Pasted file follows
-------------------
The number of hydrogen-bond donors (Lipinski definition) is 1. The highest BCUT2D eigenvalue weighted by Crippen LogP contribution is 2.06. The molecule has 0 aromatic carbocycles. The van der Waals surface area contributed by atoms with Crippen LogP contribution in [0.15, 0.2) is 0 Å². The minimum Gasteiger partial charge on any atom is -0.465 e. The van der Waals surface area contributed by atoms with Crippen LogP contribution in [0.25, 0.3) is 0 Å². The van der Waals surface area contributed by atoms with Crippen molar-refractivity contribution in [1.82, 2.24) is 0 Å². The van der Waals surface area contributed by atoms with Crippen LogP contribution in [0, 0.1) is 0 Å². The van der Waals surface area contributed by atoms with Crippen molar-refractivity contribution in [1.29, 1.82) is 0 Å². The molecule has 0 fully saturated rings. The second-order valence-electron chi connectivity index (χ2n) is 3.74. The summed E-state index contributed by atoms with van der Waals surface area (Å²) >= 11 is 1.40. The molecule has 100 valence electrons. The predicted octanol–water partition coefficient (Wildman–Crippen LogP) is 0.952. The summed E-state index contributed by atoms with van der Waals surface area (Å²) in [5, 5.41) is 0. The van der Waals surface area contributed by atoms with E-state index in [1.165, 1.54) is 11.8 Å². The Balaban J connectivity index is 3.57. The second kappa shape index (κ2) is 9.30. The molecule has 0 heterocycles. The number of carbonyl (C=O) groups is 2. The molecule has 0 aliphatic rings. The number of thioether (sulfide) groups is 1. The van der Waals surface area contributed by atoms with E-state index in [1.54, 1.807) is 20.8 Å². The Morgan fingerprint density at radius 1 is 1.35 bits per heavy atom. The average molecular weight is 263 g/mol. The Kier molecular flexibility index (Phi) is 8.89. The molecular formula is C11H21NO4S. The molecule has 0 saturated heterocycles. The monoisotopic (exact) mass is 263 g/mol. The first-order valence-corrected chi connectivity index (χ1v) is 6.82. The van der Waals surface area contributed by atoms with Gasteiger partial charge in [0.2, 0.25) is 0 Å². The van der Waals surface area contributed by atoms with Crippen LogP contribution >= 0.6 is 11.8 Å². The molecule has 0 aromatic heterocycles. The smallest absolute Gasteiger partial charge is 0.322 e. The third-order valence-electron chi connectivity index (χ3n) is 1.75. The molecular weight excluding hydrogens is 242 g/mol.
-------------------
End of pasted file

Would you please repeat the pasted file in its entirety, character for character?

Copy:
The number of hydrogen-bond donors (Lipinski definition) is 1. The highest BCUT2D eigenvalue weighted by Crippen LogP contribution is 2.06. The molecule has 0 aromatic carbocycles. The van der Waals surface area contributed by atoms with Crippen LogP contribution in [0.15, 0.2) is 0 Å². The minimum Gasteiger partial charge on any atom is -0.465 e. The van der Waals surface area contributed by atoms with Crippen LogP contribution in [0.25, 0.3) is 0 Å². The van der Waals surface area contributed by atoms with Crippen molar-refractivity contribution in [1.82, 2.24) is 0 Å². The van der Waals surface area contributed by atoms with Crippen LogP contribution in [0, 0.1) is 0 Å². The van der Waals surface area contributed by atoms with Crippen molar-refractivity contribution in [1.29, 1.82) is 0 Å². The molecule has 0 fully saturated rings. The second-order valence-electron chi connectivity index (χ2n) is 3.74. The summed E-state index contributed by atoms with van der Waals surface area (Å²) >= 11 is 1.40. The molecule has 100 valence electrons. The predicted octanol–water partition coefficient (Wildman–Crippen LogP) is 0.952. The summed E-state index contributed by atoms with van der Waals surface area (Å²) in [5, 5.41) is 0. The van der Waals surface area contributed by atoms with E-state index in [1.165, 1.54) is 11.8 Å². The Balaban J connectivity index is 3.57. The second kappa shape index (κ2) is 9.30. The molecule has 0 heterocycles. The number of carbonyl (C=O) groups is 2. The molecule has 0 aliphatic rings. The number of thioether (sulfide) groups is 1. The van der Waals surface area contributed by atoms with E-state index in [1.54, 1.807) is 20.8 Å². The Morgan fingerprint density at radius 1 is 1.35 bits per heavy atom. The average molecular weight is 263 g/mol. The Kier molecular flexibility index (Phi) is 8.89. The molecular formula is C11H21NO4S. The molecule has 0 saturated heterocycles. The monoisotopic (exact) mass is 263 g/mol. The first-order valence-corrected chi connectivity index (χ1v) is 6.82. The van der Waals surface area contributed by atoms with Gasteiger partial charge in [0.2, 0.25) is 0 Å². The van der Waals surface area contributed by atoms with Crippen LogP contribution >= 0.6 is 11.8 Å². The molecule has 0 aromatic heterocycles. The smallest absolute Gasteiger partial charge is 0.322 e. The third-order valence-electron chi connectivity index (χ3n) is 1.75. The molecular weight excluding hydrogens is 242 g/mol.